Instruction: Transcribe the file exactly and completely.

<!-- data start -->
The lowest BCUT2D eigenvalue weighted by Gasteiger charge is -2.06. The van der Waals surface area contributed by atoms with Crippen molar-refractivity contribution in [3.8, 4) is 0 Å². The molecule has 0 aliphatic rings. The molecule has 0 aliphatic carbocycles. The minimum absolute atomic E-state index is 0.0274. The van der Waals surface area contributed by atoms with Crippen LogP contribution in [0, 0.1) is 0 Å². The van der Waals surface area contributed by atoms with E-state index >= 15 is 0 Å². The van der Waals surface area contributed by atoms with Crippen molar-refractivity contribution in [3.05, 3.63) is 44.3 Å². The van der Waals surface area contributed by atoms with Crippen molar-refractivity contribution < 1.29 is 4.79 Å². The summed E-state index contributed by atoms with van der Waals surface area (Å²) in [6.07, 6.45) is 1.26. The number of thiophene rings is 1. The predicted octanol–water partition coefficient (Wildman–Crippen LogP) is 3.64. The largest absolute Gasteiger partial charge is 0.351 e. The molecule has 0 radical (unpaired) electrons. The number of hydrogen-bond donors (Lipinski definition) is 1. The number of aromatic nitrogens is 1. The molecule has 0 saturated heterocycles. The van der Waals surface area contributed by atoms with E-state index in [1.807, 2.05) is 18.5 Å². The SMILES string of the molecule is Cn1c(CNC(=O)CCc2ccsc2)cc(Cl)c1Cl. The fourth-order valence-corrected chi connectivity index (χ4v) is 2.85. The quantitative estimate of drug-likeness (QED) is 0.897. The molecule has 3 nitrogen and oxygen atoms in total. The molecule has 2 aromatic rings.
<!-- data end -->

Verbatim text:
The lowest BCUT2D eigenvalue weighted by Gasteiger charge is -2.06. The van der Waals surface area contributed by atoms with Crippen molar-refractivity contribution in [3.8, 4) is 0 Å². The molecule has 0 aliphatic rings. The molecule has 0 aliphatic carbocycles. The minimum absolute atomic E-state index is 0.0274. The van der Waals surface area contributed by atoms with Crippen LogP contribution in [0, 0.1) is 0 Å². The van der Waals surface area contributed by atoms with E-state index >= 15 is 0 Å². The van der Waals surface area contributed by atoms with Crippen molar-refractivity contribution in [3.05, 3.63) is 44.3 Å². The van der Waals surface area contributed by atoms with Crippen molar-refractivity contribution < 1.29 is 4.79 Å². The summed E-state index contributed by atoms with van der Waals surface area (Å²) in [6.07, 6.45) is 1.26. The number of thiophene rings is 1. The predicted octanol–water partition coefficient (Wildman–Crippen LogP) is 3.64. The largest absolute Gasteiger partial charge is 0.351 e. The molecule has 0 radical (unpaired) electrons. The number of hydrogen-bond donors (Lipinski definition) is 1. The number of aromatic nitrogens is 1. The molecule has 0 saturated heterocycles. The van der Waals surface area contributed by atoms with E-state index in [1.807, 2.05) is 18.5 Å². The SMILES string of the molecule is Cn1c(CNC(=O)CCc2ccsc2)cc(Cl)c1Cl. The fourth-order valence-corrected chi connectivity index (χ4v) is 2.85. The quantitative estimate of drug-likeness (QED) is 0.897. The molecule has 3 nitrogen and oxygen atoms in total. The molecule has 2 aromatic rings.